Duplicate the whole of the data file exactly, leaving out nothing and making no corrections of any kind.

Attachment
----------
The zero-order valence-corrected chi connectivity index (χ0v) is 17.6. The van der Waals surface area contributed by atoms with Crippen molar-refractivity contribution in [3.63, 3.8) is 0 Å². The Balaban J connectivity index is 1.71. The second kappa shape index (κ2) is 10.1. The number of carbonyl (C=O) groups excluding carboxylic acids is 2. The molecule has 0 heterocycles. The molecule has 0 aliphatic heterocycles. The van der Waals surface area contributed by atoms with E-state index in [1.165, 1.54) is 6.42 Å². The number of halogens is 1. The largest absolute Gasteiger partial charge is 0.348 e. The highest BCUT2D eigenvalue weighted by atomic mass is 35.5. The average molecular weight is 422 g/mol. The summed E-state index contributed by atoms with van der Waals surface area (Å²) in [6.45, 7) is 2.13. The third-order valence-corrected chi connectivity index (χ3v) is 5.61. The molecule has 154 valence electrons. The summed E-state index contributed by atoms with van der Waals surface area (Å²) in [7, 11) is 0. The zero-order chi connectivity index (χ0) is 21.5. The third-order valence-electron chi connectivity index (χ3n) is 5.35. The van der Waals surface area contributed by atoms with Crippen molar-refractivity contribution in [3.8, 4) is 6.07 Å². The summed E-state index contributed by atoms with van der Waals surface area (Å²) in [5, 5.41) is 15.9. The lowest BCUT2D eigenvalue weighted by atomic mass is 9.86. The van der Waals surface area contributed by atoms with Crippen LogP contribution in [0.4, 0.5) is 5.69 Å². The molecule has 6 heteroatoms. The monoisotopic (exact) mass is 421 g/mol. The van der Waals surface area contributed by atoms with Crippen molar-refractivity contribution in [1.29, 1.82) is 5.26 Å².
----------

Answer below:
The zero-order valence-corrected chi connectivity index (χ0v) is 17.6. The van der Waals surface area contributed by atoms with Crippen molar-refractivity contribution in [3.63, 3.8) is 0 Å². The Balaban J connectivity index is 1.71. The second kappa shape index (κ2) is 10.1. The number of carbonyl (C=O) groups excluding carboxylic acids is 2. The molecule has 0 heterocycles. The molecule has 0 aliphatic heterocycles. The van der Waals surface area contributed by atoms with E-state index in [1.165, 1.54) is 6.42 Å². The number of halogens is 1. The largest absolute Gasteiger partial charge is 0.348 e. The highest BCUT2D eigenvalue weighted by atomic mass is 35.5. The average molecular weight is 422 g/mol. The summed E-state index contributed by atoms with van der Waals surface area (Å²) in [6.45, 7) is 2.13. The third-order valence-corrected chi connectivity index (χ3v) is 5.61. The molecule has 154 valence electrons. The summed E-state index contributed by atoms with van der Waals surface area (Å²) in [7, 11) is 0. The zero-order chi connectivity index (χ0) is 21.5. The third-order valence-electron chi connectivity index (χ3n) is 5.35. The van der Waals surface area contributed by atoms with Crippen molar-refractivity contribution in [3.8, 4) is 6.07 Å². The summed E-state index contributed by atoms with van der Waals surface area (Å²) in [5, 5.41) is 15.9. The lowest BCUT2D eigenvalue weighted by atomic mass is 9.86. The van der Waals surface area contributed by atoms with Crippen LogP contribution in [0.4, 0.5) is 5.69 Å². The molecule has 6 heteroatoms. The monoisotopic (exact) mass is 421 g/mol. The van der Waals surface area contributed by atoms with Crippen molar-refractivity contribution in [1.29, 1.82) is 5.26 Å².